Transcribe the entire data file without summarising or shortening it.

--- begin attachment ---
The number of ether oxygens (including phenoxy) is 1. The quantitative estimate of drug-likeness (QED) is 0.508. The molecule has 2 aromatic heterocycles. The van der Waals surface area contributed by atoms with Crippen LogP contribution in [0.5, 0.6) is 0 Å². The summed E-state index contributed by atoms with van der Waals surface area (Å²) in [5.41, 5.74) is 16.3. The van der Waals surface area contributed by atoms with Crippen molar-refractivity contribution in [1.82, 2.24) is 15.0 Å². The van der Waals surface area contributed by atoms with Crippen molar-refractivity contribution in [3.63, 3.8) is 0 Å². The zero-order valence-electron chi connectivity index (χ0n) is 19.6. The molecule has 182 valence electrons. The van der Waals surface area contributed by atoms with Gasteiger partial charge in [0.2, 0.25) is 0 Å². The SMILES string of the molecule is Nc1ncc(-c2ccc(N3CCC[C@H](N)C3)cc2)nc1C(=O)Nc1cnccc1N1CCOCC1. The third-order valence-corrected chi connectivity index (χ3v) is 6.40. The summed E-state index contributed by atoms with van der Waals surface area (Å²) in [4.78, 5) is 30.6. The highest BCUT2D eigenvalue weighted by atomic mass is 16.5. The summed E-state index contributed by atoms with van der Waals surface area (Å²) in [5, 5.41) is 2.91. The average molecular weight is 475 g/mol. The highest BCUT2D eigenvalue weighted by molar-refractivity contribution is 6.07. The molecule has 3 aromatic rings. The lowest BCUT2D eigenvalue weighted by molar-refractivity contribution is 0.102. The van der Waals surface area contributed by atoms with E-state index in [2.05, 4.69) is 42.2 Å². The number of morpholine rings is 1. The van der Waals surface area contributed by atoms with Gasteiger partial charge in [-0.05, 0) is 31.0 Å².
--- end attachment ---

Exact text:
The number of ether oxygens (including phenoxy) is 1. The quantitative estimate of drug-likeness (QED) is 0.508. The molecule has 2 aromatic heterocycles. The van der Waals surface area contributed by atoms with Crippen LogP contribution in [0.5, 0.6) is 0 Å². The summed E-state index contributed by atoms with van der Waals surface area (Å²) in [5.41, 5.74) is 16.3. The van der Waals surface area contributed by atoms with Crippen molar-refractivity contribution in [1.82, 2.24) is 15.0 Å². The van der Waals surface area contributed by atoms with Crippen molar-refractivity contribution in [3.63, 3.8) is 0 Å². The zero-order valence-electron chi connectivity index (χ0n) is 19.6. The molecule has 182 valence electrons. The van der Waals surface area contributed by atoms with Gasteiger partial charge in [0.2, 0.25) is 0 Å². The SMILES string of the molecule is Nc1ncc(-c2ccc(N3CCC[C@H](N)C3)cc2)nc1C(=O)Nc1cnccc1N1CCOCC1. The third-order valence-corrected chi connectivity index (χ3v) is 6.40. The summed E-state index contributed by atoms with van der Waals surface area (Å²) in [4.78, 5) is 30.6. The highest BCUT2D eigenvalue weighted by atomic mass is 16.5. The summed E-state index contributed by atoms with van der Waals surface area (Å²) in [5, 5.41) is 2.91. The average molecular weight is 475 g/mol. The highest BCUT2D eigenvalue weighted by molar-refractivity contribution is 6.07. The molecule has 3 aromatic rings. The lowest BCUT2D eigenvalue weighted by molar-refractivity contribution is 0.102. The van der Waals surface area contributed by atoms with E-state index in [2.05, 4.69) is 42.2 Å². The number of morpholine rings is 1. The van der Waals surface area contributed by atoms with Gasteiger partial charge in [-0.05, 0) is 31.0 Å².